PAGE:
January 14, 2013
Wayne Maki And The Terrible Stick Swinging Incident
Wayne Maki will always be known for this ugly incident on the ice:
Born in Sault Ste. Marie, Ontario, Wayne joined older brother Ron "Chico" Maki with the Chicago Black Hawks in the 1967–1968 season.
In 1969 he was claimed by the St. Louis Blues. In a preseason game on September 21, 1969, Maki and Boston Bruins defenceman "Terrible" Ted Green engaged in a violent stick-swinging fight. Broadcasting legend Dan Kelly described the incident as “one of the most horrifying, most violent exchanges I’ve ever seen in hockey.”
After narrowly avoiding an angry strike by Green, Maki retaliated with his own stick and hit Green in the head. Green suffered a fractured skull and a brain injury.
“I could see right away that Green was badly hurt,” Kelly told Brian McFarlane. “When he tried to get up, his face was contorted and his legs began to buckle under him. It was dreadful. I almost became physically ill watching him struggle because I knew this was very, very serious. I remember it like it happened yesterday.”
Perhaps disturbed by the incident Maki never stuck with the Blues that season. The Vancouver Canucks claimed Maki in the 1970 NHL Expansion Draft. The wingman was an early hit in Vancouver, being among the team's scoring leaders in each of the club's first two seasons.
Maki's career came to a sudden halt in December 1972 when he was diagnosed with a cancerous brain tumour. He died later that season, on May 12, 1974. He was only 29 years old.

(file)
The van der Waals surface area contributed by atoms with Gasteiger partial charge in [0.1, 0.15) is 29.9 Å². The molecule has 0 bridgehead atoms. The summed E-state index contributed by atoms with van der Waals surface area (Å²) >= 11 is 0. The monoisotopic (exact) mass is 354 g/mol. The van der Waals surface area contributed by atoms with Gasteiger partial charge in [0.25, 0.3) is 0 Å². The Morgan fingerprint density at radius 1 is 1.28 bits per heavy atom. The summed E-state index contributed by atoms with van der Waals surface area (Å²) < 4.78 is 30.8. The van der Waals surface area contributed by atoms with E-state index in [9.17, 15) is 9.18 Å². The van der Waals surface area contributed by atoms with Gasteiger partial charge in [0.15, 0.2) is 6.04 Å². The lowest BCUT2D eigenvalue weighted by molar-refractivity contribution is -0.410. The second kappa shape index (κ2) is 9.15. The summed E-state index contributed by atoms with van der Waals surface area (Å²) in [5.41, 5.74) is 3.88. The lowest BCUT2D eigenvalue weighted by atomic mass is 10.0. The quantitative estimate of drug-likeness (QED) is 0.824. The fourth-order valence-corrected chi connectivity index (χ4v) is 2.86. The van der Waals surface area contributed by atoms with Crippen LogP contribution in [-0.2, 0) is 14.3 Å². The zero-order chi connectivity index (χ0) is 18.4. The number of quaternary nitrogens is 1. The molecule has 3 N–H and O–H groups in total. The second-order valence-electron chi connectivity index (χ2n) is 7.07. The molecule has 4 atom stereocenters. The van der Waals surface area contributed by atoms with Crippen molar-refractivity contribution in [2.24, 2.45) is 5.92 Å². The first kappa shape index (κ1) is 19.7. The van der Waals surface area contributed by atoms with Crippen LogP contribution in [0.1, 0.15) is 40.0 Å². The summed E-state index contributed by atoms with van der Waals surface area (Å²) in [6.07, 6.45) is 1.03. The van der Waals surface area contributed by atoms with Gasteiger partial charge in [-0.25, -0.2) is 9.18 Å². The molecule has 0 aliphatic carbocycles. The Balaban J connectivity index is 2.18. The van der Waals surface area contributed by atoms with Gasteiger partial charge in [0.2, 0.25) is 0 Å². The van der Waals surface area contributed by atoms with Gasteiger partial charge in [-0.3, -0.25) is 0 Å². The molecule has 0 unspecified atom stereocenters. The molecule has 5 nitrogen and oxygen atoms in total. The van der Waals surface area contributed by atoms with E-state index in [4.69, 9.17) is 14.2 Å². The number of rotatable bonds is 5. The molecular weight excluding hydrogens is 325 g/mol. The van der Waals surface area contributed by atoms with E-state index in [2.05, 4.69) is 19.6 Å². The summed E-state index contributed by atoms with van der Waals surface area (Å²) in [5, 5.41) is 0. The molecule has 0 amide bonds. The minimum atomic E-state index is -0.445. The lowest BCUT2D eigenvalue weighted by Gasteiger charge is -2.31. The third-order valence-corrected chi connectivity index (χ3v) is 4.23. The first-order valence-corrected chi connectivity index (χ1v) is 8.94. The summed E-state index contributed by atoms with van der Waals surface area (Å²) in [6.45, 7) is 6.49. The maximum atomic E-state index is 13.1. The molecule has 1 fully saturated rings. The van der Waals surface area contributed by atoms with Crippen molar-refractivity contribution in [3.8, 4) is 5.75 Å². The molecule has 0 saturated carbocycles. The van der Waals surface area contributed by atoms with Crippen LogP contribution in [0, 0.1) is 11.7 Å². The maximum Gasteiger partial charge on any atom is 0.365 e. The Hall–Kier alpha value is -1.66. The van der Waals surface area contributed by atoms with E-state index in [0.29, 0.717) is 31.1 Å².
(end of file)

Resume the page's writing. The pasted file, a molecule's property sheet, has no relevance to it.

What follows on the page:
The Canucks took Maki's #11 jersey out of circulation ever since, though Mark Messier wore the number when he joined the team in 1997. No player has worn #11 since Messier's departure in 2000
In 246 games played Wayne Maki scored 57 goals, 79 assists, 136 points, and 184 penalty minutes in regular season play. In 2 post-season games played, he added 1 goal and 2 penalty minutes.
Head Strong - According to Brian McFarlane, Boston boss Milt Schmidt was so disturbed by the incident that he tried to force his Bruins all to wear helmets starting the next day. Here's how McFarlane tells the story:
Shortly after the Green-Maki incident, Boston coach Milt Schmidt purchased two dozen helmets and issued them to his players. When he showed up for practice the following day, none of the Bruins were wearing them. He ordered them to don the headgear or get off the ice. The players turned to look at Bobby Orr. Head down, Orr skated slowly off the ice, followed by his teammates. Schmidt decided not to make an issue of it and the helmets were stored away.